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them up fisher's help. -- fisher's hill. and by the way, gordon and early did not get along. threat togordon as a the second corps. campsked down upon those -- just-- by the way want to tell you something -- you are afflicted with tangents -- you go off on pages that are inexplicable but i want to tell you this. ,hen we were doing this study we go into the belly of one of those government buildings in washington for lack of a better rd.d we run into a geek or ne rd is mapping or ne
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the valley with something called gps. but he was using jedediah hodgkins' map. geek wasnerd or dumbfounded that somebody could have such an accurate map. he imposed his own it and he was dumbfounded. i just want to tell you that. but anyhow -- so they are up there looking -- shank -- by the way, sheridan had left because he figured the campaign is over and he was heading to washington to end it. early really takes a gamble.
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in thishis is unmatched civil war. no other army marched all night. position and launched an attack. he will not find it anywhere else. away.eep the yankees if you ever go there and study was the one he mistake he made. the key to victory was the valley pipe. he had to get north of the valley pipe. he had to nature the federals could not rally, ok? in thee is halted cemetery. that time, the yankee calvary was in position and you are not going to move those boys. phil sheridan arrived from winchester.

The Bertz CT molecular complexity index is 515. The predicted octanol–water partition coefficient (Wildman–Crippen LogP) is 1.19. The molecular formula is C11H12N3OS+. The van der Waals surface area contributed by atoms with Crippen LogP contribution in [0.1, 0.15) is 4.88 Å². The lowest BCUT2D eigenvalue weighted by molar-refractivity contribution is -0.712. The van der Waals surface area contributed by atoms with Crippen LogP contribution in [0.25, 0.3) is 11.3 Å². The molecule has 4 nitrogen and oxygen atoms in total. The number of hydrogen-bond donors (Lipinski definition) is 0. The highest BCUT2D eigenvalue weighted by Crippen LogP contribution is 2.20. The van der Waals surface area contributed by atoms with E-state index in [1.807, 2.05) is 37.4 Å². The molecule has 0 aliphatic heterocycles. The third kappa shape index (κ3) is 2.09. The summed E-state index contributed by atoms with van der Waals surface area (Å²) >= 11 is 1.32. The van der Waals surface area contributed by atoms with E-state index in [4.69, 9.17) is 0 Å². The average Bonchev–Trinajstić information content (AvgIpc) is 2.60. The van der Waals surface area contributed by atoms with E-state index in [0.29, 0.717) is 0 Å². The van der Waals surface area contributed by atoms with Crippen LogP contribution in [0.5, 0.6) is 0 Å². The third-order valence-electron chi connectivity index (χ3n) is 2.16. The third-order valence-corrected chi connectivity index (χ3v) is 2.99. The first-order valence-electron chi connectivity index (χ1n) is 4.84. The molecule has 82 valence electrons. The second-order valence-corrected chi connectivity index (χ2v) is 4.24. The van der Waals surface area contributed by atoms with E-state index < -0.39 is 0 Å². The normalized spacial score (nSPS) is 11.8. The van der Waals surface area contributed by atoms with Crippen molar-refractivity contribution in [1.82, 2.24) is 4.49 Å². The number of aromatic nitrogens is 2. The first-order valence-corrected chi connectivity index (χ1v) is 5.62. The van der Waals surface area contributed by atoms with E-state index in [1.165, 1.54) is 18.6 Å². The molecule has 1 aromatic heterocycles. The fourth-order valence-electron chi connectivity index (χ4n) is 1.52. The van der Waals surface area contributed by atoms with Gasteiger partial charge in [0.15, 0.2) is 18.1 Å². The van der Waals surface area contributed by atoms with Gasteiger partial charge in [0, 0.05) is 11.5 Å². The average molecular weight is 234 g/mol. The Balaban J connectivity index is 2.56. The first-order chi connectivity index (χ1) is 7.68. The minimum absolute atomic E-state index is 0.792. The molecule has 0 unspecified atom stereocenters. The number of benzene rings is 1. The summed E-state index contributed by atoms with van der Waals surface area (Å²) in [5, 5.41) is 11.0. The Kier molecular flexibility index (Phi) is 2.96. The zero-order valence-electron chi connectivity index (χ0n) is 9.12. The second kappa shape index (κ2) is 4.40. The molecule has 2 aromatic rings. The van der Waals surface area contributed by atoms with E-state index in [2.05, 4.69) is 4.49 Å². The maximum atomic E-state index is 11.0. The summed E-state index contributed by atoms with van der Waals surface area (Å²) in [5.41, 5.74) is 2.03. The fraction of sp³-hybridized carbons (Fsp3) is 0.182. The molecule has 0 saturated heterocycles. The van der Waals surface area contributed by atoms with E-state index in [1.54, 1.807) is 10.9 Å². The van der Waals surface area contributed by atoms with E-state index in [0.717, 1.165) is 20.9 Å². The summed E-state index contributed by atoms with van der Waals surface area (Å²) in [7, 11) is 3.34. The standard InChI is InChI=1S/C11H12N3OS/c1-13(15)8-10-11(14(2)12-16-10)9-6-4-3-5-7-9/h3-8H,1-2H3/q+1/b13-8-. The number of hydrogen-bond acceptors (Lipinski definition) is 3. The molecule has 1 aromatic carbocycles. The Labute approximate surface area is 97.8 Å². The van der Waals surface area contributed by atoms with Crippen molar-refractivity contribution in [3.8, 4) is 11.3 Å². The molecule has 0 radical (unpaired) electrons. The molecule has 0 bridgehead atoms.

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that long ride that was memorialized by upon. he got it together and his officers said we are ready to retreat retail winchester and phil sheridan said, retreat, hell, we are going after them. an odd hit among head.things -- an odd he had a lot of bumps on his head. this is a true story. think it was william mckinley to take off your hat so you can see your head and they will know it is you -- so sheridan took his hat off and phil was back. because, what sheridan had done, starting in winchester, he had
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taken these men and made them an army and a 4:00 that a bugle blaring the charge, they rolled over what was left of the army of the valley and got a victory. i will be honest with you, when i first wrote my talk, it was my first book, and i don't talk about books at all, you know, , but i waswrote it young, dumb, and i'm not sure i wanted to overstate things, you know? and i don't think i gave this campaign its significance politically, but as time had
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gone by and i looked at this -- and there is no question that all of the land is critical to lincoln's political fortune -- but then you have in this region of the east, this region dominated by confederate arms in of, you have a drumroll , theyy, winchester they finally achieve victory. this sealed the deal for lincoln's administration as far as battlefield victories. now clearly, the end was in sight. at petersburg must have looked at this and said, look, we have to have victory here.